Some folks have been talking about how much better RSS was than the current nightmare of out-of-control social networks.

First of all, they're about 95% correct. The world of RSS was way better than our current world. The 5% where they're wrong, is how inaccessible it was to start a blog and to follow blogs, compared to making a Facebook page or Twitter account, and following other people's. Those social networks got way more popular partly because they were way easier for the vast majority of people to deal with.

But there's another level on which they're wrong, and that is: RSS was already the web outgrowing itself. Blogs were already an innovation on top of the old web, on top of a bunch of static pages hosted in plain old directories. They were web apps, and web apps are not web pages (though the earliest versions of web apps, like MovableType, produced web pages). The transition from "the web" to "the blogosphere" was a shift which excited and troubled people as much as the shift from "the blogosphere" to "the social media world.". We squish the past together when we remember it.

RSS? RSS sounds great but if you have an incredibly popular blog, and twenty thousand readers with their RSS readers' refresh rate set to "5 minutes" because they want to know about it the moment you write something new, then you're going bankrupt with bandwidth costs. RSS only works well if your blog doesn't have too many readers (for example, because it’s the early days of the internet and not that many people are on it), or if the vast majority of your readers subscribe through an intermediary service, like Google Reader. At which point they're either paying for it, or subject to analytics and ads from that platform. which might as well be Facebook.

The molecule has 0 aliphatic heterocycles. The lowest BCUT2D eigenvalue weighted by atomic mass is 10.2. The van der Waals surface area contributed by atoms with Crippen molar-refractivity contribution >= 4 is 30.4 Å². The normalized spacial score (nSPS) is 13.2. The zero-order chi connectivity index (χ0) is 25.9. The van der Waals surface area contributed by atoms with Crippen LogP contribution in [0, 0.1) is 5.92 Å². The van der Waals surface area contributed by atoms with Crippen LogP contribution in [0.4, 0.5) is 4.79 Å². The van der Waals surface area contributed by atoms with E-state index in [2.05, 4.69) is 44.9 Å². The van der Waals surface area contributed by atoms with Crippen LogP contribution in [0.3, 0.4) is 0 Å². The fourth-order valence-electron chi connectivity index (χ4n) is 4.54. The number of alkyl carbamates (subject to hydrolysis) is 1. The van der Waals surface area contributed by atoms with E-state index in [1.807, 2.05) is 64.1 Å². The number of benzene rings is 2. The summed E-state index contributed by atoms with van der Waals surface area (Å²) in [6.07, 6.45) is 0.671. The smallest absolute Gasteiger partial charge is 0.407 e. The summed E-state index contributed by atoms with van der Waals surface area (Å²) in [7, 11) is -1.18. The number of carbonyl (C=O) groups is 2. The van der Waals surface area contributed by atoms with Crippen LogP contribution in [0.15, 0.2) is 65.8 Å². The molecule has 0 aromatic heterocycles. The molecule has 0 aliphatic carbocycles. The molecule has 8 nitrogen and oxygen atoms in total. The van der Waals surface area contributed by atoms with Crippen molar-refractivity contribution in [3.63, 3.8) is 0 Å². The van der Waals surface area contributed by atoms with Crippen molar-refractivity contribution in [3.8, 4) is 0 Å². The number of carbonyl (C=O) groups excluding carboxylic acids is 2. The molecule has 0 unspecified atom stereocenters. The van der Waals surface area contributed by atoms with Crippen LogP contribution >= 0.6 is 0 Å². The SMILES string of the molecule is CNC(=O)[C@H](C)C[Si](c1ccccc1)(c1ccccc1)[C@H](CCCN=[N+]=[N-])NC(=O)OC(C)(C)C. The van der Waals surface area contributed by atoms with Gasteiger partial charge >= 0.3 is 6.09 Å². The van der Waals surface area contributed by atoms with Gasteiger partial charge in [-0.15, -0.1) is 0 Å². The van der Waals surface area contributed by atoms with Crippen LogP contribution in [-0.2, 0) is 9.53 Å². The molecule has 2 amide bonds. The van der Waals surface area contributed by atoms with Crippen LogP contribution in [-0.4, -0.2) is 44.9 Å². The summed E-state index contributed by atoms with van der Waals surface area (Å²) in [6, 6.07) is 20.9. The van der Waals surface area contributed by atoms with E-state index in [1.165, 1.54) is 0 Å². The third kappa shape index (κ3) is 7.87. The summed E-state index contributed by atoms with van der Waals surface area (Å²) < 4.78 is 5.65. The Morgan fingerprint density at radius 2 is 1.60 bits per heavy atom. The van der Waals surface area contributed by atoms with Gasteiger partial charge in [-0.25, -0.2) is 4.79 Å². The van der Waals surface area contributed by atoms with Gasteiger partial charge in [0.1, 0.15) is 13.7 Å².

I love RSS, still use it every day, but I do it through Feedly and I don't know what Feedly is doing behind the scenes or who they're selling me out to. Hopefully nobody but who knows?*

And the whole problem of communication. How do you have a conversation between blogs? There are two methods: comments ("don't read the comments!") and trackbacks/pingbacks, a clever mechanism which was destroyed by spam early on. (And trackbacks/pingbacks were themselves an improvement on an eariler technique which involved reading the "referer" [sic] properties of incoming links, which let you find out where people were linking to your page from… Except that when people started displaying them proudly they were promptly overrun by spambots.)

If you're going to set up a "let's get back to the basics of the web" movement, and you want to be hardcore about it, you have to throw away blogs and RSS. (There was a web before blogs and RSS, you know. I was there.) Or you have to acknowledge that the blog/RSS world was itself a series of leapfrogging attempts to solve the problem of communicating in a decentralized fashion on the web, in the face of an avalanche of bad actors. And it never found the right answer. If it had, people wouldn't have flocked to the social networks instead.

Don't over-idolize the past. It's important to go back and realize what we once had that we've lost or forgotten about, because so often we throw things away without realizing their value. But there was a reason they didn't seem valuable to at the time and the new shiny thing seemed so great. It's because the old stuff had real problems and the new shiny thing offered solutions, even if those solutions would come at a cost we later regretted.

* I could set up my own instance of a web-based feed reader instead, because I’m in the top percentile of internet savvy people. The other percentiles never could, so they couldn’t use RSS and have their reading synchronized across devices, which also makes RSS a drag for them compared to a social network.